Artist-designer Enzo Mari was born in Novara, Italy in 1932. He studied art and literature at the Accademia di Brera in Milan, but, self-taught as a designer, began working in industrial design during the 1950s. He opened his own design studio in Milan in 1952, from where he has continued to work for over sixty years. Mari has long been interested in the theoretical role of the designer and objects in everyday life, as well as the broader psychology of visual perception; to that end, he has experimented in a variety of visual arts, even founding the Nuova Tendenza movement in Milan in 1963. A respected theorist and teacher, he taught at the Società Umanitaria in Milan between 1963 and 1966, since which time he has continued to teach both in Italy and abroad.
Mari’s work is driven by function and respect for materials. It ranges from furniture, ceramics , and , to books, games, and beyond. Notable works include, among others, 16 Animals (1957), a puzzle featuring carved wooden animal shapes that combine to form a rectangle (this was his first design for the Italian manufacturer Danese); Vase Model 3087 (1969), a double conical vase that functions whether standing on its top or bottom; the Sumatra filing system (1976); and Delfina (1974), a chair featuring a seat and back made of zippered sailcloth. Clients include Le Creuset, Artemide, Magis, Alessi, Zanotta, Driade, Muji, and Japanese furniture atelier Hida Sangyo. His work is included in the permanent collections of numerous respected institutions, with the Museum of Modern Art alone counting nearly thirty Mari designs.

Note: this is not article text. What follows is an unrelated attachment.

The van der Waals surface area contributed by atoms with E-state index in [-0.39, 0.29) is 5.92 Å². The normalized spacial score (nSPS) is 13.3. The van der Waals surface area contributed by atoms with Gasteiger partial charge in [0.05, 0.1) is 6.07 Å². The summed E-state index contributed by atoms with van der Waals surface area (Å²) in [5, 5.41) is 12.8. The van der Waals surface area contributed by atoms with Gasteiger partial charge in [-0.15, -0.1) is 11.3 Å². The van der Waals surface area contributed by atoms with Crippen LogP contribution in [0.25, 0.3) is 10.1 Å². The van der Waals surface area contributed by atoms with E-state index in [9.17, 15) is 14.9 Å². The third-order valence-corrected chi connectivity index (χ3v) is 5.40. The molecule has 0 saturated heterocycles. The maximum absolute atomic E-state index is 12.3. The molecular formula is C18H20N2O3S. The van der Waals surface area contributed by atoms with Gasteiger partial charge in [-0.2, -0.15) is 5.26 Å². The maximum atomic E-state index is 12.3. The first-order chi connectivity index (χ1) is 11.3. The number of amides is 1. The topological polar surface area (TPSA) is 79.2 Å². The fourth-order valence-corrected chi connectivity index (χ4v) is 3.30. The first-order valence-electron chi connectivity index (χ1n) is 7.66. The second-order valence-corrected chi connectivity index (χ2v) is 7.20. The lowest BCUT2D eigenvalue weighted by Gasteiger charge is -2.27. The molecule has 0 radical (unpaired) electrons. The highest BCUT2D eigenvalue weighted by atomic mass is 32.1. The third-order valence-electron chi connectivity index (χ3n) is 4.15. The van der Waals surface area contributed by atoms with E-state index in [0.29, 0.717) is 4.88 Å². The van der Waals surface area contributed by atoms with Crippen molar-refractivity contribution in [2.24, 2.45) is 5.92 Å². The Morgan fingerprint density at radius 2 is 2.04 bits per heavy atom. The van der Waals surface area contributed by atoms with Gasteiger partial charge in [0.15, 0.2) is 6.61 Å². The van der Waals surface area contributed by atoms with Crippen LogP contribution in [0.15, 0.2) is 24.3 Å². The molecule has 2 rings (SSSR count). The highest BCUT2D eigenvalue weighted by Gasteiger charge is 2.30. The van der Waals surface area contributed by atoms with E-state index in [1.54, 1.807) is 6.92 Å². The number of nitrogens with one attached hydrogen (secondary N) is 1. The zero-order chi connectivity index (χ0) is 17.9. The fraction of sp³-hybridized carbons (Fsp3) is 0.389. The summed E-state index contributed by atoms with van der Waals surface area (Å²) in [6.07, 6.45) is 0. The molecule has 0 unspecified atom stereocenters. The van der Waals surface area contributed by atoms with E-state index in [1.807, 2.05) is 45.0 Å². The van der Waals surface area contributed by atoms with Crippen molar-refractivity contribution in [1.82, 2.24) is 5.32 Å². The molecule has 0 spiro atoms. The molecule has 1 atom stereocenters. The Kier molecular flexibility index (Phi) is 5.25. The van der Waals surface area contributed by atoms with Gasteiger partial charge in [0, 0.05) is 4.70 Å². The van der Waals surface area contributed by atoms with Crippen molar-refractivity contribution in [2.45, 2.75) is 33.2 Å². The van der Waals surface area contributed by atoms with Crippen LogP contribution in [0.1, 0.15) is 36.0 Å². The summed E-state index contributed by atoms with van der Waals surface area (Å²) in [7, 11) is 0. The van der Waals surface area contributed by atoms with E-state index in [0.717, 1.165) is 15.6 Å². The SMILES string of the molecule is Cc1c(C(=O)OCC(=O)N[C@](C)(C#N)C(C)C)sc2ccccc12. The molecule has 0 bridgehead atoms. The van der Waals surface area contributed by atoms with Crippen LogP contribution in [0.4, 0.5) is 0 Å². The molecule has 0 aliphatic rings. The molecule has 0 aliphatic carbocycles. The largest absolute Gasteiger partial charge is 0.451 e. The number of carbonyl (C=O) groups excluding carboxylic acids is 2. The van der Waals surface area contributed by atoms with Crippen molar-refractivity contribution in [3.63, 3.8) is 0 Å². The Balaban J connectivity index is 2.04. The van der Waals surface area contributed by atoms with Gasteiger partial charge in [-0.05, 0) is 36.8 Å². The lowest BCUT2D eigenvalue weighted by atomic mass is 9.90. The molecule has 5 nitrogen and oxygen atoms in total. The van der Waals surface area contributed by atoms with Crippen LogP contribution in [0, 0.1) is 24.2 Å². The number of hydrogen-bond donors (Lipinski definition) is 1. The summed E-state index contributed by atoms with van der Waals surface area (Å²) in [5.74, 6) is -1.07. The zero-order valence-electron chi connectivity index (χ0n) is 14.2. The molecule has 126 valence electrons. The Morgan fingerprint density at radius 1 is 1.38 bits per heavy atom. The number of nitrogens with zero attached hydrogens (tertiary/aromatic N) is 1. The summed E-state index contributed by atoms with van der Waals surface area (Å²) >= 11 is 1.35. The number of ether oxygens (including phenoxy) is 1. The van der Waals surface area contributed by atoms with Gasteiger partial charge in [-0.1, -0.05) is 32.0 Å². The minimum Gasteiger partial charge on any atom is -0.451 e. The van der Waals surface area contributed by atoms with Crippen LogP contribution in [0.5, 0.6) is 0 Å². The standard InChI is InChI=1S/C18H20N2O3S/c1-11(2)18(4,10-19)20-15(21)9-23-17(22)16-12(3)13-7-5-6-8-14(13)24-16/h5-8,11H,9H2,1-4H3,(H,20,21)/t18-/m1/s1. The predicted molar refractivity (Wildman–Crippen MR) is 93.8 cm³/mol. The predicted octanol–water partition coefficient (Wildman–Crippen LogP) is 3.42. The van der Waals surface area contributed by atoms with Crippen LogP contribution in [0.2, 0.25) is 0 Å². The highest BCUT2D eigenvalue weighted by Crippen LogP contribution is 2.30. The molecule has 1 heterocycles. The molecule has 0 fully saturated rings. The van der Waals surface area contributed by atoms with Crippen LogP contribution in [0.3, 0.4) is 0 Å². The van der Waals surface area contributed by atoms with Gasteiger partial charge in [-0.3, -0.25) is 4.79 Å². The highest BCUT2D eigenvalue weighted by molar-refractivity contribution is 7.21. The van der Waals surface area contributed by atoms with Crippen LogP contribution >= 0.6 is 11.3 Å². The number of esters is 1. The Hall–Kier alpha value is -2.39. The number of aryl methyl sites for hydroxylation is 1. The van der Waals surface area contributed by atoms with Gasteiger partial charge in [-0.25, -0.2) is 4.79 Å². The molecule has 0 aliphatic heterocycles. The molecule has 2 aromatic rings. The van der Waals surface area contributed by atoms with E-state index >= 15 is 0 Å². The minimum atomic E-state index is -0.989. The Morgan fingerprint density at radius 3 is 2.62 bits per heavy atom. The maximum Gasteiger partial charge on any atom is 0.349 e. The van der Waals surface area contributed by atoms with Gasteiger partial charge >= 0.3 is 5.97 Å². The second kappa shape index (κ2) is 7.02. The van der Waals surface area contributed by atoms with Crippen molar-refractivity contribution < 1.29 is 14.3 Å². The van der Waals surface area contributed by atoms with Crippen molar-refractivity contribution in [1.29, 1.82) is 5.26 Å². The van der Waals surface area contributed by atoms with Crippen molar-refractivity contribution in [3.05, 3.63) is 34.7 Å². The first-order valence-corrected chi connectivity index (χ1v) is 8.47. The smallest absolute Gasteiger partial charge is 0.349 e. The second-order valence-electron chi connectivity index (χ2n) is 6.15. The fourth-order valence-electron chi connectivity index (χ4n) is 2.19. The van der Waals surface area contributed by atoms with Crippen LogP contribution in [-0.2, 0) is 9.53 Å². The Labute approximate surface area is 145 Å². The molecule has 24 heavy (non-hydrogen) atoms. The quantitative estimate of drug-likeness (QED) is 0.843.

Mari lives and works in Italy.